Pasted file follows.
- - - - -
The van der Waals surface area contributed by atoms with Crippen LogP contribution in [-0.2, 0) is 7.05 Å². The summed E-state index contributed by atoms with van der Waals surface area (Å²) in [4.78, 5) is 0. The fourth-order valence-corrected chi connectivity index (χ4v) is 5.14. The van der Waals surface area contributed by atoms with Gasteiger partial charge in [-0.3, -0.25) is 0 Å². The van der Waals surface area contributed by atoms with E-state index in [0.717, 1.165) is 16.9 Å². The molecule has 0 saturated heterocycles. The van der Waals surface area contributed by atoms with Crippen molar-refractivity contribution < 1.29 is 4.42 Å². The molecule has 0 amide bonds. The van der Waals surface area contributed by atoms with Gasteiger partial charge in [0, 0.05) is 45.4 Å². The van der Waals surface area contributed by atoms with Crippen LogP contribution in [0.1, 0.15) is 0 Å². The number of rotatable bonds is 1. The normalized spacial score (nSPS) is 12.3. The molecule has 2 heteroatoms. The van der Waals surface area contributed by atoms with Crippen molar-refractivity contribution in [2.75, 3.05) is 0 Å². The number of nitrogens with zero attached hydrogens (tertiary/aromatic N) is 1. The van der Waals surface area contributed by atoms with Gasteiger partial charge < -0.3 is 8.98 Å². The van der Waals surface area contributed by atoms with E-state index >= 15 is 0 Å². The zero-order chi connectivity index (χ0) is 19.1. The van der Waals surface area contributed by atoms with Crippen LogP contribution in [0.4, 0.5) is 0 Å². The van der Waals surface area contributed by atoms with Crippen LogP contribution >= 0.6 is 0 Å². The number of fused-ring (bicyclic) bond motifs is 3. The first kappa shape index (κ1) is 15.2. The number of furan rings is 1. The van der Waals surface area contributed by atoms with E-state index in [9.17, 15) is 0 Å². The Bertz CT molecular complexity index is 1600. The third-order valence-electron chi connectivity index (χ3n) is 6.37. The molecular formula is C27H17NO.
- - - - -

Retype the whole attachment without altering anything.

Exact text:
The van der Waals surface area contributed by atoms with Crippen LogP contribution in [-0.2, 0) is 7.05 Å². The summed E-state index contributed by atoms with van der Waals surface area (Å²) in [4.78, 5) is 0. The fourth-order valence-corrected chi connectivity index (χ4v) is 5.14. The van der Waals surface area contributed by atoms with Gasteiger partial charge in [-0.3, -0.25) is 0 Å². The van der Waals surface area contributed by atoms with E-state index in [0.717, 1.165) is 16.9 Å². The molecule has 0 saturated heterocycles. The van der Waals surface area contributed by atoms with Crippen molar-refractivity contribution < 1.29 is 4.42 Å². The molecule has 0 amide bonds. The van der Waals surface area contributed by atoms with Gasteiger partial charge in [0, 0.05) is 45.4 Å². The van der Waals surface area contributed by atoms with Crippen LogP contribution in [0.1, 0.15) is 0 Å². The number of rotatable bonds is 1. The normalized spacial score (nSPS) is 12.3. The molecule has 2 heteroatoms. The van der Waals surface area contributed by atoms with Crippen molar-refractivity contribution in [2.75, 3.05) is 0 Å². The number of nitrogens with zero attached hydrogens (tertiary/aromatic N) is 1. The van der Waals surface area contributed by atoms with Gasteiger partial charge < -0.3 is 8.98 Å². The van der Waals surface area contributed by atoms with E-state index >= 15 is 0 Å². The zero-order chi connectivity index (χ0) is 19.1. The van der Waals surface area contributed by atoms with Crippen LogP contribution in [0.4, 0.5) is 0 Å². The van der Waals surface area contributed by atoms with Crippen LogP contribution >= 0.6 is 0 Å². The number of fused-ring (bicyclic) bond motifs is 3. The first kappa shape index (κ1) is 15.2. The number of furan rings is 1. The van der Waals surface area contributed by atoms with E-state index in [9.17, 15) is 0 Å². The Bertz CT molecular complexity index is 1600. The third-order valence-electron chi connectivity index (χ3n) is 6.37. The molecular formula is C27H17NO.